When you have cancer you read lots of medical advice about avoiding stress, well when you are told you have most likely got secondary breast cancer in the brain then told you cannot get a MRI for a week to confirm it, then left for a further week for the results. Booked in for a CT scan the following week to see if the cancer had spread to my liver, lungs or abdomen and left for another week what else would anyone be but stressed. Believe me those four weeks were the worst weeks of my life. I had been put on steroids and anti seizure tablets immediately and had started to have side effects from these as well as the swelling on the brain I had a constant tremor, no concentration, loss of short term memory, hot sweats and just a general feeling of being dazed all the time.
As soon as I had been diagnosed I was advised I was not allowed to drive although I knew myself I was not fit to drive. To deal with the anxiety of waiting on scan results I had also been taking diazepam so spent a lot of time in bed or in my room on my own just not feeling normal. I hated the feeling I wasn’t in control of my own body and could hardly climb the stairs I felt so weak. As well as dealing with the physical symptoms I had to come to terms with the mental aspect of being told I had secondary breast cancer in the brain. I remember looking at my wardrobe of clothes one day thinking well I won’t need all those clothes as I won’t be here this time next year, I was truly in a very dark place at this stage and it was at this stage my friend took me to her church. It was so peaceful it was a lovely summers day and the church smelt of all the dozens of flowers which were arranged around the church it really was a beautiful place and there I prayed to God for my life. I have been back to this church on numerous occasions as I feel it is a place of peace and calm where I can sit, gather my thoughts and pray.
Although I had been brought up going to Sunday school and believing in God I had not been in many years since having my kids, working and busy with life. Since last August I have found great comfort in going to church as well as having visits from my minister. People may find it hypocritical that I’ve only turned to the church since I was faced with illness and believe me I have thought that myself. However someone recently told me they had listened to a sermon when they were in the same situation as me and the minister had said that turning to the church as this time is good as when life is going well and we think that we have everything sussed and we don’t need anyone’s help or guidance then you may not go to church with the same openness.
Well I am thankful for the support and guidance I have got from all denominations of churches over the past 18 months. I have had people pray for my health the width and breadth of the country and I continue to be on many prayer lists and nightly prayers. I thank my friend for taking me to church that day last August and introducing me to this church. I also thank another friend who has had her own family tragedies who has taken me to her church, has lit numerous candles for me and has been such good support when I really needed it. Every week she visits me or offers to take me out for the day or just generally been there, I will never forget what she has done for me.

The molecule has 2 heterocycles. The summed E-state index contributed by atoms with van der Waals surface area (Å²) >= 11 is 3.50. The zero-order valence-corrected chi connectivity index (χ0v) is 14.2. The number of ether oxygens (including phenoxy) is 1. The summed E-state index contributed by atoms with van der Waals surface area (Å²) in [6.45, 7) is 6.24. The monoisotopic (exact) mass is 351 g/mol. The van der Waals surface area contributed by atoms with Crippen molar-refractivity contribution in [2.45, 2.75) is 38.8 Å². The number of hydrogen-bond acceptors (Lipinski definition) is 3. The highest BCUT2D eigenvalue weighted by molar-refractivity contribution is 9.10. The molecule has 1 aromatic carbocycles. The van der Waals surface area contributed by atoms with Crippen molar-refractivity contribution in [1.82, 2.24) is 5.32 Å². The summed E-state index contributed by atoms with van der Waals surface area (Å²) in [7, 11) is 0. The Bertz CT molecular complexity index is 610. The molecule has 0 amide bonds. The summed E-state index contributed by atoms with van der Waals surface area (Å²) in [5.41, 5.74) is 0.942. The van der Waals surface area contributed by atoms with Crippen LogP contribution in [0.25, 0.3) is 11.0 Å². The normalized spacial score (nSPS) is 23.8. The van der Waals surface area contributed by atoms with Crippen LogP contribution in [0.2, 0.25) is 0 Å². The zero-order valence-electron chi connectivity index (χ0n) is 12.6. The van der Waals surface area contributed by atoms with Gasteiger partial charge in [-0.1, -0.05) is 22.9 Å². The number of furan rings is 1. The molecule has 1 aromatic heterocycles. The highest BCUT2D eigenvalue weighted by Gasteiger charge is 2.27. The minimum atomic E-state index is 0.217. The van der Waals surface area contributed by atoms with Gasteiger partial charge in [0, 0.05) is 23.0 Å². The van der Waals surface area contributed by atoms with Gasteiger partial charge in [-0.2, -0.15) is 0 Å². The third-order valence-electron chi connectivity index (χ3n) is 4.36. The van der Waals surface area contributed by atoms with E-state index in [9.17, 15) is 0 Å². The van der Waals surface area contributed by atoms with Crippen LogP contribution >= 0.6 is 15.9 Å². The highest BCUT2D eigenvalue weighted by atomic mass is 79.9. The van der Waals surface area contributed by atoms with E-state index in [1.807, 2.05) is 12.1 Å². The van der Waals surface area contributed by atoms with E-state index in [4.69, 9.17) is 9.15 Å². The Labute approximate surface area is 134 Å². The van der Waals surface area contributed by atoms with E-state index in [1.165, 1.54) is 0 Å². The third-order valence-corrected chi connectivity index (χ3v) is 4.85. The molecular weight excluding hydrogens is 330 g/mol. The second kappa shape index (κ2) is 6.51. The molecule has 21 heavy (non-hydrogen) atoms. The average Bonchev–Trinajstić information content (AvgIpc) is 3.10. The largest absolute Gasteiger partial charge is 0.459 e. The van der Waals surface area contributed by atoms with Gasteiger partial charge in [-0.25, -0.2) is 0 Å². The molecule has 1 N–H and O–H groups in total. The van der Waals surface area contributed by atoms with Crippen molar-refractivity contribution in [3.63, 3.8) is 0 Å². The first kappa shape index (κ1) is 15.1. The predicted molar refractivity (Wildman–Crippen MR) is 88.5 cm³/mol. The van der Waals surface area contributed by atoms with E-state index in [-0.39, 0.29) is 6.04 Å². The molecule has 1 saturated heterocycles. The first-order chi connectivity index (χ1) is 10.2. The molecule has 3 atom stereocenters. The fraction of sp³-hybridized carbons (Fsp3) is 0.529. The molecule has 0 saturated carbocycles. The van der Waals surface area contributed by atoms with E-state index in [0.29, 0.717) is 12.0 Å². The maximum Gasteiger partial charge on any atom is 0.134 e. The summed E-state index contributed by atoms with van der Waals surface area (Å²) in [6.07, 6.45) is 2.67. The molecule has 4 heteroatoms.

My daze continued until I met my neurosurgeon on 8th September. DR J had told me that the tumour was in a position which was operable so had referred me to neurosurgery. Knowing I was going to have brain surgery I had done my research on all the neurosurgeons experience so when Dr J told me who he had referred me to I was pleased and said “oh that’s good as I’ve done my homework and had picked him” to which he shook his head and said you are unbelievable” so my reply was “well if someone is going to operate on my brain I want to know they are good at what they do.”
Although I had been informed at the start of September that my CT scan was clear meaning thankfully the cancer had not spread anywhere other than my brain and the tumour there was small I was still anxious and was still having side effects from the medication one of which was starting to look like a chipmunk from the steroids. So when I met my neurosurgeon and he was so confident and matter of fact about the surgery he put me at ease straight away. He advised me that I would have my surgery the following week and told me I would have my pre op assessment that day to save me coming back to the hospital a few days later. I came away from the hospital that day as if a massive weight had been lifted off my shoulders. Just the confidence he portrayed gave me confidence, he looked me in the eye and said “Lynette people have this operation and live for years so don’t think this is the end” those few words from him were enough to give me hope for the future it was a turning point for me that day and I started to see light at the end of the tunnel.
3 thoughts on “The Daze”
Lynette, Derek, told me t o read your blog. Wow, it brought back memories of when my husband and I sat in front of my surgeon, 14 years ago. He said I’ve got good news and bad news. The bad was that I had cancer, the good was that he was going to take it out and I would be good as new. Well, he didn’t get it all the first time, so he went in again. He made sure he got it all. Just recently I had a bilateral mastectomy. Thank you for writing. It helps others. I too believe in the power of prayer and positive thoughts. S.
Hi Susan thanks for your comments.
I hope you are good after your bilateral mastectomy and I pray that you will remain NED.
I’m glad you get something from my blog. It really is just me opening up which I find good for me but most importantly it is spreading awareness of what it really is like for us women going through cancer. It’s not all pink ribbons and happy endings it’s a gruelling nightmare which you wouldn’t wish on your worst enemy.